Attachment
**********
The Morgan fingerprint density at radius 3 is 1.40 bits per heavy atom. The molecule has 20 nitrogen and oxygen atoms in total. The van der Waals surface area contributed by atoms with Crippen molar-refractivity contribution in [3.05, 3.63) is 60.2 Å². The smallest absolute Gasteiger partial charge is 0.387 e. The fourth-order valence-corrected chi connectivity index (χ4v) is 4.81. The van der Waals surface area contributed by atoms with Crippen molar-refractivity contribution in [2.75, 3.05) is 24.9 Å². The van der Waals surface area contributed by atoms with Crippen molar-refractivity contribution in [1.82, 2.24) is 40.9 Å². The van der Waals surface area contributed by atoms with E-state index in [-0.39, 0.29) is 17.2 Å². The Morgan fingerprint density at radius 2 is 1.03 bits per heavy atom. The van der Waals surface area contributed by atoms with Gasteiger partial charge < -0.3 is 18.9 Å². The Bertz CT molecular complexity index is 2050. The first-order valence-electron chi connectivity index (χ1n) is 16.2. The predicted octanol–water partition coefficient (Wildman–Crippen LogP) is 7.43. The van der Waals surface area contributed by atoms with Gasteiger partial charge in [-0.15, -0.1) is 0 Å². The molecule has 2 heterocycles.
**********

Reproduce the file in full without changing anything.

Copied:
The Morgan fingerprint density at radius 3 is 1.40 bits per heavy atom. The molecule has 20 nitrogen and oxygen atoms in total. The van der Waals surface area contributed by atoms with Crippen molar-refractivity contribution in [3.05, 3.63) is 60.2 Å². The smallest absolute Gasteiger partial charge is 0.387 e. The fourth-order valence-corrected chi connectivity index (χ4v) is 4.81. The van der Waals surface area contributed by atoms with Crippen molar-refractivity contribution in [2.75, 3.05) is 24.9 Å². The van der Waals surface area contributed by atoms with Crippen molar-refractivity contribution in [1.82, 2.24) is 40.9 Å². The van der Waals surface area contributed by atoms with E-state index in [-0.39, 0.29) is 17.2 Å². The Morgan fingerprint density at radius 2 is 1.03 bits per heavy atom. The van der Waals surface area contributed by atoms with Gasteiger partial charge < -0.3 is 18.9 Å². The Bertz CT molecular complexity index is 2050. The first-order valence-electron chi connectivity index (χ1n) is 16.2. The predicted octanol–water partition coefficient (Wildman–Crippen LogP) is 7.43. The van der Waals surface area contributed by atoms with Gasteiger partial charge in [-0.15, -0.1) is 0 Å². The molecule has 2 heterocycles.